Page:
How to know if that food in the fridge is safe to eat -- or not

I’ll admit that I’ve found my share of forgotten food in the fridge!

And I’ve tried to figure out those “best by,” “use by” and “sell by” dates, but more often than not, end up trashing probably perfectly good food under the idea of “better safe than sorry.”

While you may think that all those dates really mean something, or are required by the FDA, for the most part that’s not true. In fact, many dates are, as one expert said, “essentially made up” by the food industry.

That means you may actually be throwing out some items for no good reason at all. But where perishable food is concerned, there are things that should be discarded in a very timely way — or you can risk some serious trouble.

Your nose knows!

First, if you’re confused by the differences in wording used for expiration dates on food, join the club. The truth is, no one can say exactly what any of them mean.

But all that may be changing soon, and surprisingly for the better.

The Grocery Manufacturers Association and another Big Food trade group, the Food Marketing Institute, have finally admitted that current food dating should go the way of the T-Rex.

What these two organizations are in the process of doing (as a totally voluntary practice for now, but one likely to be adopted by most food manufacturers) is to end the confusion by paring the entire business down to just two terms:

1: “Best if used by,” and

2: “Use by”

The first will indicate a date when the food is past its peak quality and taste, but can still be used.

The second one means that anything you consume past that date is at your own risk. In other words, throw it out!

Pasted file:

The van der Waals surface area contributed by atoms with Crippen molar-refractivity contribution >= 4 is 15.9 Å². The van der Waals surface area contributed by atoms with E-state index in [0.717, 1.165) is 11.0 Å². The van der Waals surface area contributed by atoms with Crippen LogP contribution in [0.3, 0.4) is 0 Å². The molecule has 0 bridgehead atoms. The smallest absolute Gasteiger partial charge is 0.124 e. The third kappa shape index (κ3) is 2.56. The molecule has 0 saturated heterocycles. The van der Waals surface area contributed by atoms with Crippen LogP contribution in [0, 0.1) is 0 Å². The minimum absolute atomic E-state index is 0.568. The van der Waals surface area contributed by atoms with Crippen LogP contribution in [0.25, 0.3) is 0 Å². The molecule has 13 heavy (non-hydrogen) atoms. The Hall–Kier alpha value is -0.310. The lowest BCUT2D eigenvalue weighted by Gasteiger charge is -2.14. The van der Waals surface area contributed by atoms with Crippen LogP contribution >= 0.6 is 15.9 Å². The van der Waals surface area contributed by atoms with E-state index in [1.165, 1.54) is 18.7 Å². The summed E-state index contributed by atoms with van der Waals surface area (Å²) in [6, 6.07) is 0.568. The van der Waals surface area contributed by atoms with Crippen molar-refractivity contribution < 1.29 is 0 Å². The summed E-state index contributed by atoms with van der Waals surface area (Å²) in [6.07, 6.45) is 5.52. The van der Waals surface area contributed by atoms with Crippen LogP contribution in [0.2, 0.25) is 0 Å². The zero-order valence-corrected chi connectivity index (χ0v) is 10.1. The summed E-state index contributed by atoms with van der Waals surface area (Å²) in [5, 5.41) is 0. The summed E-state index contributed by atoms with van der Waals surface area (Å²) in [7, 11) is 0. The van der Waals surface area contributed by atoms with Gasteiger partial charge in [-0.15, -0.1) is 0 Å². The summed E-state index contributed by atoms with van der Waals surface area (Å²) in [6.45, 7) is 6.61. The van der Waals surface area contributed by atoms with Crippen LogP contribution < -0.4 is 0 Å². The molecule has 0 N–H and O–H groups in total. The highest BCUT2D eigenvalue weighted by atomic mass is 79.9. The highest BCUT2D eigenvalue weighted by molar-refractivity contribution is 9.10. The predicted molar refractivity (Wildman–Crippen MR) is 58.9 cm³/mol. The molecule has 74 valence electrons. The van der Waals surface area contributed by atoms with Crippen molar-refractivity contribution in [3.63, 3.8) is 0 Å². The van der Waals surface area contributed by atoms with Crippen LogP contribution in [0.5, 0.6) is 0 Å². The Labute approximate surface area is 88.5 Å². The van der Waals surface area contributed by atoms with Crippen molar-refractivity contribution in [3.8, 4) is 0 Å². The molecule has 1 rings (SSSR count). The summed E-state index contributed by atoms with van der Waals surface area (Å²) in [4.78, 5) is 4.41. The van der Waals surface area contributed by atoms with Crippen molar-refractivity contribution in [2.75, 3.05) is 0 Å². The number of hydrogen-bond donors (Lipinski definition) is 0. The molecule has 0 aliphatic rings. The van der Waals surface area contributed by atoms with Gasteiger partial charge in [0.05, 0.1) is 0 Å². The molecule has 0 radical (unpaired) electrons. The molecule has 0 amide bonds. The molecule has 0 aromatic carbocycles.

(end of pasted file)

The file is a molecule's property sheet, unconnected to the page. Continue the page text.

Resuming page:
As far as the current system goes, however, it’s basically a hodgepodge of made-up dates, most of which have no real meaning.

For example:

  • Dairy dilemmas: Milk, probably the biggest questionable item in your fridge, can be used up to a week after the date on the package even if it has turned sour. “Spoiled” milk is great in pancake, biscuit and waffle mixes, and according to experts, as it “turns,” it becomes more acidic, which actually inhibits bacteria growth. While the shelf life of milk and cheese aren’t, for the most part, regulated, in my hometown of Baltimore it’s against the law to sell milk past its “sell-by” date — but oddly, that rule doesn’t apply in the rest of Maryland!
  • Long-lasting eggs: Eggs keep for quite a while past the date on the carton — for around five weeks. But if you’re ever unsure about whether or not to use them, just give them the “float test.” Put the uncooked eggs (still in their shells) in a bowl of water, and if they float, toss them (gently!) in the trash.
  • Bread and butter: If you’re a bread gourmet, you know a loaf is considered stale when it’s a day old. Typical supermarket bread, however, should last a week in the pantry after the “sell by” date. As for butter, it should be good in the fridge for around a month past that date.

There are some foods, however, that should absolutely be trashed once they’ve gone beyond their date, regardless of the wording.

One is bagged salad. Pre-washed and cut greens are often contaminated with bacteria to begin with. If left in the refrigerator too long, that contamination can take over. Slimy leaves (no matter what the date) are a tipoff that the whole bag should be discarded instead of just picking out the bad pieces.

Deli meats, including hot dogs, are another item you never want to take a chance with past its expiration date. Listeria — a nasty bacterial contaminant that is especially risky for pregnant women, seniors and those with compromised immune systems — can actually grow in the cold temps of your refrigerator!

But with most other, less risky foods, your nose is often the best detective as to whether something is okay to eat — or not.

“The end is coming for the sell-by date, and this will make your life better” Jennifer Graham, March 15, 2017, Deseret News,